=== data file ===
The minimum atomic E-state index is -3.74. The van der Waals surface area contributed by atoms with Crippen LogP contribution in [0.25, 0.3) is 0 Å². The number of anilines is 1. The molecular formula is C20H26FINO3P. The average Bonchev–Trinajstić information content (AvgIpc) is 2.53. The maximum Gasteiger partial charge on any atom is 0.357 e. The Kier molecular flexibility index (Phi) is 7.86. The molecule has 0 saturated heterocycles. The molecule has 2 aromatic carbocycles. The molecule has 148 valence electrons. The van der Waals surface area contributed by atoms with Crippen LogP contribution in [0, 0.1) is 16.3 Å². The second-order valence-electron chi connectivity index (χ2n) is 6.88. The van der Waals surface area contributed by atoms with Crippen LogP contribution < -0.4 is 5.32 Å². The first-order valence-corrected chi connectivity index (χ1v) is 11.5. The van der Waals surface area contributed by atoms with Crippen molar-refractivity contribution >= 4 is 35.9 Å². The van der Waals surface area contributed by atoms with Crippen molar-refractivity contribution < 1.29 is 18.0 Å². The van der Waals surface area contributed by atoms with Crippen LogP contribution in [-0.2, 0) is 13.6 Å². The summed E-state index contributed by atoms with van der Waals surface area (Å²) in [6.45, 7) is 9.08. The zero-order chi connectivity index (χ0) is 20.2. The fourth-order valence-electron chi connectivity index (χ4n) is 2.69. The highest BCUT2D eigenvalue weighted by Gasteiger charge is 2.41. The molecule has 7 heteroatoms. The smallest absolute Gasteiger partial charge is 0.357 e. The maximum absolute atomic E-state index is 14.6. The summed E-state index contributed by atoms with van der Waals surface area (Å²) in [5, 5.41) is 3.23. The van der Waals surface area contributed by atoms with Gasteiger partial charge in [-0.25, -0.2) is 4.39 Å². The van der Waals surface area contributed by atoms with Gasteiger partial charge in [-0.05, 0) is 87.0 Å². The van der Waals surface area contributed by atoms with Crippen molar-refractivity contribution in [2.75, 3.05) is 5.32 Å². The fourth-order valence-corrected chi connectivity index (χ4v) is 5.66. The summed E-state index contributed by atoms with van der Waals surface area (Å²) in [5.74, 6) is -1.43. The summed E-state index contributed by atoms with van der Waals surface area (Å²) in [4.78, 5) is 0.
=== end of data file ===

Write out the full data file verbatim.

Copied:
The minimum atomic E-state index is -3.74. The van der Waals surface area contributed by atoms with Crippen LogP contribution in [0.25, 0.3) is 0 Å². The number of anilines is 1. The molecular formula is C20H26FINO3P. The average Bonchev–Trinajstić information content (AvgIpc) is 2.53. The maximum Gasteiger partial charge on any atom is 0.357 e. The Kier molecular flexibility index (Phi) is 7.86. The molecule has 0 saturated heterocycles. The molecule has 2 aromatic carbocycles. The molecule has 148 valence electrons. The van der Waals surface area contributed by atoms with Crippen LogP contribution in [0, 0.1) is 16.3 Å². The second-order valence-electron chi connectivity index (χ2n) is 6.88. The van der Waals surface area contributed by atoms with Crippen LogP contribution < -0.4 is 5.32 Å². The first-order valence-corrected chi connectivity index (χ1v) is 11.5. The van der Waals surface area contributed by atoms with Crippen molar-refractivity contribution >= 4 is 35.9 Å². The van der Waals surface area contributed by atoms with Crippen molar-refractivity contribution < 1.29 is 18.0 Å². The van der Waals surface area contributed by atoms with Crippen LogP contribution in [-0.2, 0) is 13.6 Å². The summed E-state index contributed by atoms with van der Waals surface area (Å²) in [6.45, 7) is 9.08. The zero-order chi connectivity index (χ0) is 20.2. The fourth-order valence-electron chi connectivity index (χ4n) is 2.69. The highest BCUT2D eigenvalue weighted by Gasteiger charge is 2.41. The molecule has 7 heteroatoms. The smallest absolute Gasteiger partial charge is 0.357 e. The maximum absolute atomic E-state index is 14.6. The summed E-state index contributed by atoms with van der Waals surface area (Å²) in [5, 5.41) is 3.23. The van der Waals surface area contributed by atoms with Gasteiger partial charge in [-0.25, -0.2) is 4.39 Å². The van der Waals surface area contributed by atoms with Gasteiger partial charge in [-0.05, 0) is 87.0 Å². The van der Waals surface area contributed by atoms with Crippen molar-refractivity contribution in [2.75, 3.05) is 5.32 Å². The fourth-order valence-corrected chi connectivity index (χ4v) is 5.66. The summed E-state index contributed by atoms with van der Waals surface area (Å²) in [5.74, 6) is -1.43. The summed E-state index contributed by atoms with van der Waals surface area (Å²) in [4.78, 5) is 0.